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What lies ahead for Phillies' starting staff?

Arrieta: 'We have to pitch better as a rotation' in 2020
@ToddZolecki
September 28, 2019

PHILADELPHIA -- The Phillies’ front office spent Wednesday with manager Gabe Kapler and his staff in a conference room at the team’s hotel just outside Washington. There, they discussed everybody on the 40-man roster, including the starting pitchers. It will not be the last time. The rotation severely disappointed this

PHILADELPHIA -- The Phillies’ front office spent Wednesday with manager Gabe Kapler and his staff in a conference room at the team’s hotel just outside Washington. There, they discussed everybody on the 40-man roster, including the starting pitchers.

It will not be the last time.

The rotation severely disappointed this season. It must improve next season if the team plans to compete with the Braves, Nationals and Mets in the National League East. The front office believed it entered the year with one of the top 10 rotations in the Majors, based upon key metrics it uses to evaluate talent and performance. But the rotation will finish ranked toward the bottom in those categories. It could play a role in the job status of Kapler and pitching coach Chris Young.

“We have to pitch better as a rotation,” said Jake Arrieta, who went 8-8 with a 4.64 ERA in 24 starts this season. “That just kind of sets the tone for everything. We didn’t do that consistently throughout the season.

“Somebody always has to get blamed in situations like this. Frankly, we didn’t make [Young] look very good based on the way we threw the ball. It wasn’t necessarily [former hitting coach John] Mallee’s fault when he was let go. It was time for a change. But I think 'CY' and 'Kap' do a great job. They communicate well and they give us the information we need and perform. Honestly, we just didn’t perform very well. Naturally, it reflects on them in certain regards.”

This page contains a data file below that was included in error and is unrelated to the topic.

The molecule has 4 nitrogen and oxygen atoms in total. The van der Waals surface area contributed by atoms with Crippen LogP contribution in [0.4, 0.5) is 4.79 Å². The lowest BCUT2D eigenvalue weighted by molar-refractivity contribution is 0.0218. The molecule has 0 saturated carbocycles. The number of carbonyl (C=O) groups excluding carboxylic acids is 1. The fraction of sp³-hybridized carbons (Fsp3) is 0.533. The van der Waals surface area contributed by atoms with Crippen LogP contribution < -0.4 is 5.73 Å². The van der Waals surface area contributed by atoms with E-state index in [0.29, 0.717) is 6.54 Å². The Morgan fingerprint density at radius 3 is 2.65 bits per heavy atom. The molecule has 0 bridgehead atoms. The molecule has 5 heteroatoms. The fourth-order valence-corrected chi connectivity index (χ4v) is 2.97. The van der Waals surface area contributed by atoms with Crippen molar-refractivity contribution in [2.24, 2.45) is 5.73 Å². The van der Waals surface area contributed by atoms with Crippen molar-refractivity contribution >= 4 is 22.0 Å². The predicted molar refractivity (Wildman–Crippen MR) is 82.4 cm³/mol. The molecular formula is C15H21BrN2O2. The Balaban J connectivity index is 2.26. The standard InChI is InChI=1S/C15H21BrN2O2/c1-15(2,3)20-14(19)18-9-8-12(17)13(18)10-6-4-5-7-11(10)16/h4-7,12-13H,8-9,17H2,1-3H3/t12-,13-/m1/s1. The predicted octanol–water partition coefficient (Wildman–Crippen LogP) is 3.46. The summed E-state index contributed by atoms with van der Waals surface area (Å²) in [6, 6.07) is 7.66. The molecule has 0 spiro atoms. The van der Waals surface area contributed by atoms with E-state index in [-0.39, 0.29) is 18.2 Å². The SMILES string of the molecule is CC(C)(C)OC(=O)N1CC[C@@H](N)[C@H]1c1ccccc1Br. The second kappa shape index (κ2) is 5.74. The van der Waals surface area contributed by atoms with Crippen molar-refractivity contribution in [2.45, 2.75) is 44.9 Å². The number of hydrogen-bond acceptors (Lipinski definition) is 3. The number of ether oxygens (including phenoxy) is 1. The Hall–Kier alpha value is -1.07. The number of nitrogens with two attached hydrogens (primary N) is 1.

Right-handers Aaron Nola and Arrieta figure to be two-fifths of the Phillies’ rotation next season. Nola is the ace. Arrieta is entering the final season of a three-year, $75 million contract. He underwent surgery to remove a bone spur in his elbow last month, will begin playing catch in a couple weeks and will be ready to roll come Spring Training.

“Now I’m going to be in position to pitch like I’m capable of,” Arrieta said. “That’s a great feeling. The surgery is going to put me in a position where I can get back to where I was a couple of years ago.”

The three remaining jobs in the 2020 rotation are less secure. Right-hander Zach Eflin allowed three runs over 7 2/3 innings in Saturday night's 9-3 win over the Marlins at Citizens Bank Park. He has distanced himself from righties Vince Velasquez (7-8, 4.91 ERA) and Nick Pivetta (4-6, 5.46 ERA). Eflin is a smart bet to be in next season’s rotation.

Left-handers Drew Smyly (3-2, 4.45 ERA with Philly) and Jason Vargas (1-4, 5.37 ERA as a Phillie) finished the season in the rotation. Smyly will be a free agent this offseason. The Phillies have a $2 million buyout or an $8 million club option for Vargas. Anything can happen, but it seems likely the Phillies will look toward other free agents to fill any remaining holes in the rotation. Names include Gerrit Cole, Madison Bumgarner, Zack Wheeler, Dallas Keuchel, Wade Miley and Cole Hamels.

The Phillies plan to have another big offseason, which puts them in the running for Cole.

Whether or not Kapler and Young return, it will be interesting to see if the Phillies adjust their pitching philosophy. They stressed four-seam fastballs at the top of the zone for pitchers like Eflin, Velasquez and Pivetta. Eflin ditched the approach later in the season because he tired of pumping fastballs, looking for swings and misses, when he believed he could get batters to swing at his sinker earlier in the count and get groundouts. Velasquez and Pivetta had success at times, but if they missed with their location, it cost them.

“Baseball is a very complex game, but at the same time, you get guys out the same way you always have,” Arrieta said. “That’s not going to change. If you want to boil it down, you’re trying to get ahead of guys and keep them off-balance. I’m not a huge fan of the overemphasis on fastballs up with curveballs below the strike zone because, frankly, if guys can’t pitch down and away, they’re not going to be able to consistently throw the ball in the same spot up.

“Down and away has always been one of the best pitches in the game, and it always will be. That still needs to be taught. That has to be muscle memory, second nature. You have to be able to throw glove side down. That’s never going to change. And that makes the fastball up at the top of the zone more effective. But if you’re just allowing guys to consistently sit and look elevated up in the zone, when you do miss two balls down [in the zone], those are home runs. Trying to go up 0-0, 0-1, 1-0 -- no, no. Down and away is good. Let’s not forget that.”

Todd Zolecki has covered the Phillies since 2003, and for MLB.com since 2009. Follow him on Twitter and Facebook .